The Benefits of Exercise
Apr 7, 2015
As stated by Dr. Timothy Church, director of preventive medicine research at the Pennington Biomedical Research Center in Baton Rouge, exercise indeed affects your entire body—from head to toe—in beneficial ways.13 This includes changes in your:
•Muscles, which use glucose and ATP for contraction and movement. Tiny tears in your muscles make them grow bigger and stronger as they heal. Gaining more muscle through resistance exercises has many benefits, from losing excess fat t...o maintaining healthy bone mass and preventing age-related muscle loss as you age. The intensity of your resistance training can achieve a number of beneficial changes on the molecular, enzymatic, hormonal, and chemical level in your body.
•Lungs. As your muscles call for more oxygen, your breathing rate increases. The higher your VO2 max—your maximum capacity of oxygen use—the fitter you are.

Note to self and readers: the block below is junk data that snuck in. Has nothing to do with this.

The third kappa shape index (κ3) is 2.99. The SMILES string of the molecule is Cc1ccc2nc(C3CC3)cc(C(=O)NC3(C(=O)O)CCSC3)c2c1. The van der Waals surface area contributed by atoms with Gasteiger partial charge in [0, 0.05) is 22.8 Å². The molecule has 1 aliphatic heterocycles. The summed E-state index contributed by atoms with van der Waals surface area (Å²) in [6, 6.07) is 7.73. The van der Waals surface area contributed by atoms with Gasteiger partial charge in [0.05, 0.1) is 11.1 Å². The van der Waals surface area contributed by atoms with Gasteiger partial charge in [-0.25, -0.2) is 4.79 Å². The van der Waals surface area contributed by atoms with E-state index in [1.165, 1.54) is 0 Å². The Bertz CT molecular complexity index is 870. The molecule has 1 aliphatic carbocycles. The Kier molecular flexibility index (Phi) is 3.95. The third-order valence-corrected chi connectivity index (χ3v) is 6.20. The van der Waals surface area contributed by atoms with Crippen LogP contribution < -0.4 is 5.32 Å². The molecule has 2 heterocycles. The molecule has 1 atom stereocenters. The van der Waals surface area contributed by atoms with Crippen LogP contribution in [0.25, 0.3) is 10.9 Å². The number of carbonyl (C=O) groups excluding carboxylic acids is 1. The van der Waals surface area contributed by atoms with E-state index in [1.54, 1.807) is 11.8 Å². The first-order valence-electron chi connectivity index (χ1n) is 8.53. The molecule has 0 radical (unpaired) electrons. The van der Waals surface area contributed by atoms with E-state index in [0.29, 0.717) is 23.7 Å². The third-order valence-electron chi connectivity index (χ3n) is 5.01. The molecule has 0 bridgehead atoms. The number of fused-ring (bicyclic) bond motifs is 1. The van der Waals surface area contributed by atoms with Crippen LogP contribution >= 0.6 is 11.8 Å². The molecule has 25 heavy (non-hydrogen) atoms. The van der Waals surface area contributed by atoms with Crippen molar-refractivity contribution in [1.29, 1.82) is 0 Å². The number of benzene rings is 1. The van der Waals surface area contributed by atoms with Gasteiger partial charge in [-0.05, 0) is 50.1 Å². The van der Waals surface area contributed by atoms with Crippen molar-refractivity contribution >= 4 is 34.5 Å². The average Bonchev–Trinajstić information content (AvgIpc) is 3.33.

•Heart. Your heart rate increases with physical activity to supply more oxygenated blood to your muscles. The fitter you are, the more efficiently your heart can do this, allowing you to work out longer and harder. Your blood pressure will also decrease as a result of new blood vessels forming.
•Brain. The increased blood flow also benefits your brain, allowing it to almost immediately function better. Exercising regularly also promotes the growth of new brain cells, boosting your capacity for memory and learning. A number of neurotransmitters are also triggered, such as endorphins, serotonin, dopamine, glutamate, and GABA. Some of these are well-known for their role in mood control. Exercise, in fact, is one of the most effective prevention and treatment strategies for depression.
•Joints and Bones. Exercise can place as much as five or six times more than your body weight on them. Weight-bearing exercise is one of the most effective remedies against osteoporosis, as your bones are very porous and soft, and as you get older your bones can easily become less dense and hence, more brittle -- especially if you are inactive.
The simple take-home message is this: if you are currently living a sedentary lifestyle, the mere act of incorporating some high-intensity activity two or three days a week, along with regular walking, can significantly reduce your mortality rate.